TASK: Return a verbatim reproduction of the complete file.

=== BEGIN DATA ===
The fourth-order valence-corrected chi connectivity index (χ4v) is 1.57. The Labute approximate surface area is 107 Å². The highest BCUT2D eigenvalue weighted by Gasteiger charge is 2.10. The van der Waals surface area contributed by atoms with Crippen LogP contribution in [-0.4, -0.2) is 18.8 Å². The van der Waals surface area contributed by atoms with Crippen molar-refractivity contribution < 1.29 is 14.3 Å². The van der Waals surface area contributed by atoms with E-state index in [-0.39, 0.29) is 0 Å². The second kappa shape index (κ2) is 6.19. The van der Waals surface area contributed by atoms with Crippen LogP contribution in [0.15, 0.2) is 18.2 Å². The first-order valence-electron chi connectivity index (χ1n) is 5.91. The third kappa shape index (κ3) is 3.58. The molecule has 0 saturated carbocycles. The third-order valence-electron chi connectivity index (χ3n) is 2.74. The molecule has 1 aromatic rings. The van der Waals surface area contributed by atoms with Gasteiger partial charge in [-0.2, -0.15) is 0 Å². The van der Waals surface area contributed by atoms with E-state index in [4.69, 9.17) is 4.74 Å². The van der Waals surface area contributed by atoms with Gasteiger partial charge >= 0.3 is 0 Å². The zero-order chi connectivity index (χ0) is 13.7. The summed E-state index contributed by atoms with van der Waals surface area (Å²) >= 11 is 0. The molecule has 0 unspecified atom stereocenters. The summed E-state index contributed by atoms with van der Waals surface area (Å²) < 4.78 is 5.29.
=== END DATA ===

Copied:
The fourth-order valence-corrected chi connectivity index (χ4v) is 1.57. The Labute approximate surface area is 107 Å². The highest BCUT2D eigenvalue weighted by Gasteiger charge is 2.10. The van der Waals surface area contributed by atoms with Crippen LogP contribution in [-0.4, -0.2) is 18.8 Å². The van der Waals surface area contributed by atoms with Crippen molar-refractivity contribution < 1.29 is 14.3 Å². The van der Waals surface area contributed by atoms with E-state index in [-0.39, 0.29) is 0 Å². The second kappa shape index (κ2) is 6.19. The van der Waals surface area contributed by atoms with Crippen LogP contribution in [0.15, 0.2) is 18.2 Å². The first-order valence-electron chi connectivity index (χ1n) is 5.91. The third kappa shape index (κ3) is 3.58. The molecule has 0 saturated carbocycles. The third-order valence-electron chi connectivity index (χ3n) is 2.74. The molecule has 1 aromatic rings. The van der Waals surface area contributed by atoms with Gasteiger partial charge in [-0.2, -0.15) is 0 Å². The van der Waals surface area contributed by atoms with E-state index in [4.69, 9.17) is 4.74 Å². The van der Waals surface area contributed by atoms with Gasteiger partial charge >= 0.3 is 0 Å². The zero-order chi connectivity index (χ0) is 13.7. The summed E-state index contributed by atoms with van der Waals surface area (Å²) >= 11 is 0. The molecule has 0 unspecified atom stereocenters. The summed E-state index contributed by atoms with van der Waals surface area (Å²) < 4.78 is 5.29.